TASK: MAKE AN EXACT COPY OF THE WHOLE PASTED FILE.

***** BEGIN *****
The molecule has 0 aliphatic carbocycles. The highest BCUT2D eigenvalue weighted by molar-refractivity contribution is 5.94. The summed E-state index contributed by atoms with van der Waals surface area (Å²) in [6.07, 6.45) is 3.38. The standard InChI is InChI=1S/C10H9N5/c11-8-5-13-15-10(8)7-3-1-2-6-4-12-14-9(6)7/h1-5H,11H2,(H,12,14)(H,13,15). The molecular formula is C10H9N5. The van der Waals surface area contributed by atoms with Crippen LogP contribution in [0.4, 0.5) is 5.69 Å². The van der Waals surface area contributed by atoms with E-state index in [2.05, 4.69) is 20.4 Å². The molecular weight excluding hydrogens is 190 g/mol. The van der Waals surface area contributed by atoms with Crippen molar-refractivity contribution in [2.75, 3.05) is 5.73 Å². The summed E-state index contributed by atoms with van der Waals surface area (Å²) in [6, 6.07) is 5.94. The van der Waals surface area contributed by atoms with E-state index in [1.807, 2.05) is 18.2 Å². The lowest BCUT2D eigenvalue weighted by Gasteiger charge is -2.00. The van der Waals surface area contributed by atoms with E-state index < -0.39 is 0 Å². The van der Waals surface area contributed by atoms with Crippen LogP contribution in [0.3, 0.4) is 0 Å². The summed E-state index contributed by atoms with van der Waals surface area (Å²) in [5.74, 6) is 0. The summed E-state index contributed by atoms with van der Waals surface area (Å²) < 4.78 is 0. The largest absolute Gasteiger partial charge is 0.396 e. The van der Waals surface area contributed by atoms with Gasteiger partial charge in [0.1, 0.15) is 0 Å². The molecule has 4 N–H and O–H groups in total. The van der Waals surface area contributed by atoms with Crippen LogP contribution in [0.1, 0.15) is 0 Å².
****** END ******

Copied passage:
The molecule has 0 aliphatic carbocycles. The highest BCUT2D eigenvalue weighted by molar-refractivity contribution is 5.94. The summed E-state index contributed by atoms with van der Waals surface area (Å²) in [6.07, 6.45) is 3.38. The standard InChI is InChI=1S/C10H9N5/c11-8-5-13-15-10(8)7-3-1-2-6-4-12-14-9(6)7/h1-5H,11H2,(H,12,14)(H,13,15). The molecular formula is C10H9N5. The van der Waals surface area contributed by atoms with Crippen LogP contribution in [0.4, 0.5) is 5.69 Å². The van der Waals surface area contributed by atoms with E-state index in [2.05, 4.69) is 20.4 Å². The molecular weight excluding hydrogens is 190 g/mol. The van der Waals surface area contributed by atoms with Crippen molar-refractivity contribution in [2.75, 3.05) is 5.73 Å². The summed E-state index contributed by atoms with van der Waals surface area (Å²) in [6, 6.07) is 5.94. The van der Waals surface area contributed by atoms with E-state index in [1.807, 2.05) is 18.2 Å². The lowest BCUT2D eigenvalue weighted by Gasteiger charge is -2.00. The van der Waals surface area contributed by atoms with E-state index < -0.39 is 0 Å². The van der Waals surface area contributed by atoms with Crippen LogP contribution in [0.3, 0.4) is 0 Å². The summed E-state index contributed by atoms with van der Waals surface area (Å²) in [5.74, 6) is 0. The summed E-state index contributed by atoms with van der Waals surface area (Å²) < 4.78 is 0. The largest absolute Gasteiger partial charge is 0.396 e. The van der Waals surface area contributed by atoms with Gasteiger partial charge in [0.1, 0.15) is 0 Å². The molecule has 4 N–H and O–H groups in total. The van der Waals surface area contributed by atoms with Crippen LogP contribution in [0.1, 0.15) is 0 Å².